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Photo: Ralf Hirschberger/picture alliance via Getty Images

The White House is making the case that several big countries are having doubts about the Paris climate deal — even as the weekend brought a stark sign of U.S. isolation.

Why it matters: The administration's claims of Saudi Arabia, Turkey and Russia having second thoughts about the Paris deal came just ahead of a UN summit kicking off in Poland this week focused on implementing the 2015 agreement.

Driving the news: The communique from the G20 summit in Argentina endorsed a "full implementation" of the Paris agreement, but the U.S. dissented from that section of the otherwise joint declaration.

The intrigue: A senior administration official told reporters in Buenos Aires on Saturday that negotiation of the pro-Paris section was contentious.

  • "[W]hat you're starting to see is you're seeing a little bit of the coalition fraying.  Countries like Turkey, like Saudi Arabia, like Russia, might be second-guessing some of that."
  • "I think our message was resonating in the room, because that was the last issue to close, and there were other countries who are thinking long and hard about whether they still wanted to remain committed to that paradigm."

The AFP's reporting backs up some of these claims. They cited a French source who said a "certain number of countries" hesitated before confirming their commitment to Paris.

  • It's worth noting that the administration official said China — by far the world's biggest carbon emitter — was not among the second-guessers.

What they're saying: Andrew Light of the non-profit World Resources Institute tells Axios that the weekend events don't signal that the Paris pact is ailing.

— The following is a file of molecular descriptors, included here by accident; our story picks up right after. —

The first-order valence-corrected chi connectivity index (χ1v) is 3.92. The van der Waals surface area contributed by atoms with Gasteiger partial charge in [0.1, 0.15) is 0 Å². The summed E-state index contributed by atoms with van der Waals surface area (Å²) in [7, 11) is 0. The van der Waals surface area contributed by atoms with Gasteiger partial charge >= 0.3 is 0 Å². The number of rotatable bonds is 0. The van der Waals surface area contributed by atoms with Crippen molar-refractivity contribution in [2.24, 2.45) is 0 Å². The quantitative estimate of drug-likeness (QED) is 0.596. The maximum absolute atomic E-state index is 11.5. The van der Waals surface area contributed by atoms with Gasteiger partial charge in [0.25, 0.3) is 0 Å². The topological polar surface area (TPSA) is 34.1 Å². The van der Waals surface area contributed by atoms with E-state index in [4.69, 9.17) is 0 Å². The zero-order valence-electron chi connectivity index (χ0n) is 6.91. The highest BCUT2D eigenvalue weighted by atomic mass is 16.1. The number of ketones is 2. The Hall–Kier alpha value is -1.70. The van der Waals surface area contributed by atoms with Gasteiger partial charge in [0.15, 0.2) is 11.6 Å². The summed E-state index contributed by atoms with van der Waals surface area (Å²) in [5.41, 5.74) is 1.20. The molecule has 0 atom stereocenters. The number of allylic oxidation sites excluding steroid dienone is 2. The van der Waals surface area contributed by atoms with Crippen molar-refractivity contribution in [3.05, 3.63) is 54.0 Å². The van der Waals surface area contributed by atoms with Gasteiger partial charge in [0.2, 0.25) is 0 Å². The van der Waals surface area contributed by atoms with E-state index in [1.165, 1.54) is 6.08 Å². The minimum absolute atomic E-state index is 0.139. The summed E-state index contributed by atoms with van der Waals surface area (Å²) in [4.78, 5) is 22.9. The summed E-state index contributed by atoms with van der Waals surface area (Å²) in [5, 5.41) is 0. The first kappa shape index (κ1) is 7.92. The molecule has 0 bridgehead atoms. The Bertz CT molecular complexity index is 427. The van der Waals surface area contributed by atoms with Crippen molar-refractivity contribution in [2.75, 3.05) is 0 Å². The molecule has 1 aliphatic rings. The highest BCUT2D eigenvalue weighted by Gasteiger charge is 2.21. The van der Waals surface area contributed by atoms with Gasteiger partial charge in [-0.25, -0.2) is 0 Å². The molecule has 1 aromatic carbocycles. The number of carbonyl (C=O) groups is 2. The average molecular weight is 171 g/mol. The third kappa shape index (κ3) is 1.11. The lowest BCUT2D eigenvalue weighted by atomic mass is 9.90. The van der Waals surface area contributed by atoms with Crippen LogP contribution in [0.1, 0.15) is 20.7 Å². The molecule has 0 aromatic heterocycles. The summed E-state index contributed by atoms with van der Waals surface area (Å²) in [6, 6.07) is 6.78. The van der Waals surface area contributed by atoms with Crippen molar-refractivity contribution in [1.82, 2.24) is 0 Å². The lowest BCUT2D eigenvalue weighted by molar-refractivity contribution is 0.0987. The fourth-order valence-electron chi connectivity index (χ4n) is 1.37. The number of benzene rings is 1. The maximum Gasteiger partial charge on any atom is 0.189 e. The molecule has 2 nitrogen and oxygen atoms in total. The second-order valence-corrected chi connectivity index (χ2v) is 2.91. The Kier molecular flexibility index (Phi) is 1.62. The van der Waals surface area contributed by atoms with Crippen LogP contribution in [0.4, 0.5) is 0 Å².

• "I haven’t been through a single one of these in the last 10 years where there hasn’t been some kind of rumor about defections among the parties on their commitment to climate action. Usually, the focus is on the same three: Russia, Saudi Arabia and Turkey."
  • Light, a State Department climate aide under President Obama, notes that the other 19 countries ultimately agreed to the declaration that calls Paris "irreversible" — a term also in last year's G20 communique.
  • "If there was real backsliding going on here, then they could not have reaffirmed such strong language."

But, but, but: Robert Stavins, a Harvard expert on climate diplomacy, tells Axios that Trump's intention to abandon Paris has emboldened some other countries.

  • "[T]he White House recognizes that its authoritarian government friends — Russia, Turkey, and Saudi Arabia — may find it easier to pull back from the Paris Agreement (for which all three were already unenthusiastic, to say the least), given the protective cover for such action given by the authoritarian president of the United States in his 2017 announcement."

Threat level: This year's annual UN conference is unfolding amid new strains in global climate diplomacy and fresh signs of the hurdles to sharply cutting global emissions.

  • Brazil, an ecologically vital country with an incoming far-right president, has backed out of hosting next year's UN conference. And global carbon emissions rose for the last two years, ending a three-year hiatus.

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2 hours ago - Sports

China wins 1st gold of Tokyo Olympics

Silver medalist Anastasiia Galashina of Russia, gold medalist Yang Qian of China and bronze medalist Nina Christen of Switzerland celebrate on the podium after the 10m air rifle women's final. Photo:

China's Yang Qian won the first gold of the Tokyo Olympics, narrowly beating Anastasiia Galashina of the Russian Olympic Committee in the women's 10-meter air rifle final.

Why it matters: The first medal ceremony of the Games took on extra meaning after a year-long delay and other hurdles brought on by the pandemic. Athletes are required to hang medals around their own necks in an effort to prevent the spread of the coronavirus.

Journalism's two Americas

Illustration: Shoshana Gordon/Axios

There's a sharp divide in American journalism between haves and have-nots. While national journalists covering tech and politics on the coasts reap the benefits of booming businesses and book deals, local media organizations, primarily newspapers, continue to shrink.

Why it matters: The disparate fortunes skew what gets covered, elevating big national political stories at the expense of local, community-focused news.